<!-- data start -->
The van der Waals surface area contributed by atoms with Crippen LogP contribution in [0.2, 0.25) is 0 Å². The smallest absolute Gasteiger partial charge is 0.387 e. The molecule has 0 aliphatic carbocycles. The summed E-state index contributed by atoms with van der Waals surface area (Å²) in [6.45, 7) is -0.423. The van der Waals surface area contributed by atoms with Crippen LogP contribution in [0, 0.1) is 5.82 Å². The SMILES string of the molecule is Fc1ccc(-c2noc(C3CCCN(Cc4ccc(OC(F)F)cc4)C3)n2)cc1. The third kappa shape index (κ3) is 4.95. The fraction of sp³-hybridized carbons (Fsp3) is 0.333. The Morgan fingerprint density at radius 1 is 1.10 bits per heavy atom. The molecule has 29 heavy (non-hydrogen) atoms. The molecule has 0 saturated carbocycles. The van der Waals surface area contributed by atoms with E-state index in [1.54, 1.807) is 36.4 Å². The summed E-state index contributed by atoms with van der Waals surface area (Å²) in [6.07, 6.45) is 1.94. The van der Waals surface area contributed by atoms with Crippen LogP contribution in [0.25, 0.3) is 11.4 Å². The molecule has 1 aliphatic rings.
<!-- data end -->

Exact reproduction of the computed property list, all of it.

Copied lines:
The van der Waals surface area contributed by atoms with Crippen LogP contribution in [0.2, 0.25) is 0 Å². The smallest absolute Gasteiger partial charge is 0.387 e. The molecule has 0 aliphatic carbocycles. The summed E-state index contributed by atoms with van der Waals surface area (Å²) in [6.45, 7) is -0.423. The van der Waals surface area contributed by atoms with Crippen LogP contribution in [0, 0.1) is 5.82 Å². The SMILES string of the molecule is Fc1ccc(-c2noc(C3CCCN(Cc4ccc(OC(F)F)cc4)C3)n2)cc1. The third kappa shape index (κ3) is 4.95. The fraction of sp³-hybridized carbons (Fsp3) is 0.333. The Morgan fingerprint density at radius 1 is 1.10 bits per heavy atom. The molecule has 29 heavy (non-hydrogen) atoms. The molecule has 0 saturated carbocycles. The van der Waals surface area contributed by atoms with E-state index in [1.54, 1.807) is 36.4 Å². The summed E-state index contributed by atoms with van der Waals surface area (Å²) in [6.07, 6.45) is 1.94. The van der Waals surface area contributed by atoms with Crippen LogP contribution in [0.25, 0.3) is 11.4 Å². The molecule has 1 aliphatic rings.